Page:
Original URL: http://www.theregister.co.uk/2011/03/15/preview_tablet_asus_eee_pad_slider/

Asus Eee Pad Slider

Tablet meets netbook - becomes smartbook

By Alun Taylor

Posted in Tablets, 15th March 2011 12:24 GMT

Hands On The smartbook is the great 'might have been' of mobile computing. Something thin and light, with solid-state storage, a keyboard, a day-long battery life and the ARM CPU that makes such a quality possible, and a price in keeping with the Small, Cheap Computer ethic.

Killed by the iPad? Killed the absence of the right chips and operating systems? All the above?

Asus Eee Pad Slider

Asus' Eee Pad Slider: starts off as a tablet...

Maybe not, because Asus may have hit the sweet spot with its Eee Pad Slider, an interesting box of tricks I recently managed to spend a brief time with.

Folded flat, the slider looks like any other tablet - even if, at 17.7mm thick, it's a wee bit more portly than the 13.4mm iPad and almost double the iPad 2's 8.8mm front-to-back dimension.

But hold the front and lever the back up, and Slider expands to reveal a full Qwerty keyboard. That's a trick that makes the 17.7mm thickness more of an achievement.

Asus Eee Pad Slider

...becomes a smartbook at the flip of a switch

At just under 900g, the Slider weighs a little more than an iPad too, but the extra 170-odd grams is hardly a killer. And, let's not forget, the slider has a larger screen, a 10.1in, 1280 x 800 IPS LCD capacitive panel, to be exact.

Best of both worlds

With so little physical depth the keys don't have much travel – think large calculator – but it's a much better option than a display-obscuring virtual keyboard, especially if you want to do some serious typing. The keys themselves have a soft, rubberised feel to them which isn't unpleasant to the touch.

Asus Eee Pad Slider

The slider mechanism seems well engineered...

There's no trackpad. If the keyboard was made deep enough the house one, the entire unfolding design would go out the window. Of course, with a touchscreen you don't really need a track pad, but it would save having to reach up to click on things.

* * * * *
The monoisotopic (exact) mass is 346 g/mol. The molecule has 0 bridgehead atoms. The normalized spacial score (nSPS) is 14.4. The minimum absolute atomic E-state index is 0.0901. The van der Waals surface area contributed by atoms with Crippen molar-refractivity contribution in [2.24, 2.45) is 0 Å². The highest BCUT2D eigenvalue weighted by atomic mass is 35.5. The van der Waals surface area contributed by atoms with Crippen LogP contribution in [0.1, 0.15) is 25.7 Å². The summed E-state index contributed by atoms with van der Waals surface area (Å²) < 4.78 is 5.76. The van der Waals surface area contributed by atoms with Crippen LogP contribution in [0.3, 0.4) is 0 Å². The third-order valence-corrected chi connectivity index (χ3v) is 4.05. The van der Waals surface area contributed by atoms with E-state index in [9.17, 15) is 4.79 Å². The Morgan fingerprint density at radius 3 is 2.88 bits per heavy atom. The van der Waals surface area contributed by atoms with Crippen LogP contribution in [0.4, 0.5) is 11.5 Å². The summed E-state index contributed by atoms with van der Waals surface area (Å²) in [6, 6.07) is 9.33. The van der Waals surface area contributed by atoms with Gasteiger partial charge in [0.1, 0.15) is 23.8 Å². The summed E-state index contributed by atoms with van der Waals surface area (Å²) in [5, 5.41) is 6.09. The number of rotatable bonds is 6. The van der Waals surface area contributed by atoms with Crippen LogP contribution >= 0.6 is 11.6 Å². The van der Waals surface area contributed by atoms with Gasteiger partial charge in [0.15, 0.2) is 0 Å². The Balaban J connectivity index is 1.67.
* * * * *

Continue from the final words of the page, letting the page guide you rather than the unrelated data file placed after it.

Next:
Asus Eee Pad Slider

...but it makes for a thick tablet

The assembly is impressively stable and solid, with no hint of flex or wobble. It's less likely to fall over backwards than your average laptop or netbook. The open/close mechanism is very well engineered too. Fold it shut to use as a tablet and it stays folded shut.

Asus Eee Pad Slider

The rubberised keyboard is comfortable to use

Inside the Slider sits an Nvidia Tegra 2 chipset with 1GB of Ram and a choice of 16, 32 or 64GB of Flash storage. Wireless communication is taken care of by 2.4GHz 802.11n Wi-Fi and Bluetooth 2.1. A 3G wireless module will be an optional extra, Asus told me.

Other goodies include a USB port, mini HDMI, and 1.2Mp front-facing and 5MP rear-facing cameras.

Priced to sell?

When it hits the streets the Slider will run Android 3.0 Honeycomb but the pre-release model I got to play with only had Android 2.3 Gingerbread installed, plus Asus' own UI overlay. Android versions aside, the OS runs like the proverbial off a shovel and the touchscreen interface is very fluid.

Asus Eee Pad Slider

The smartbook revived?

But the best bit is the price. When I asked the Eee Pad Slider's minder what the selling price would start at he replied, “Four hundred dollars”.

“You mean Euros?” I asked.

“No, US dollars.”

Now, if that's right we are looking at less than £300 including VAT for the 16GB Wi-Fi only model.

At that that price I'm buying two and keeping one for the weekend. Even at €400 (£340), it's decent value so, fingers crossed, the guy had his currencies right and that Asus hits its “May/June” shipping target.

Verdict

Asus' Eee Pad Slider has the internals and look to match any of the latest Android tablets, but with a neat smartphone trick: a slide-out Qwerty keypad. Netbook fans who hate tablets because they lack keyboards will need to think again. ®

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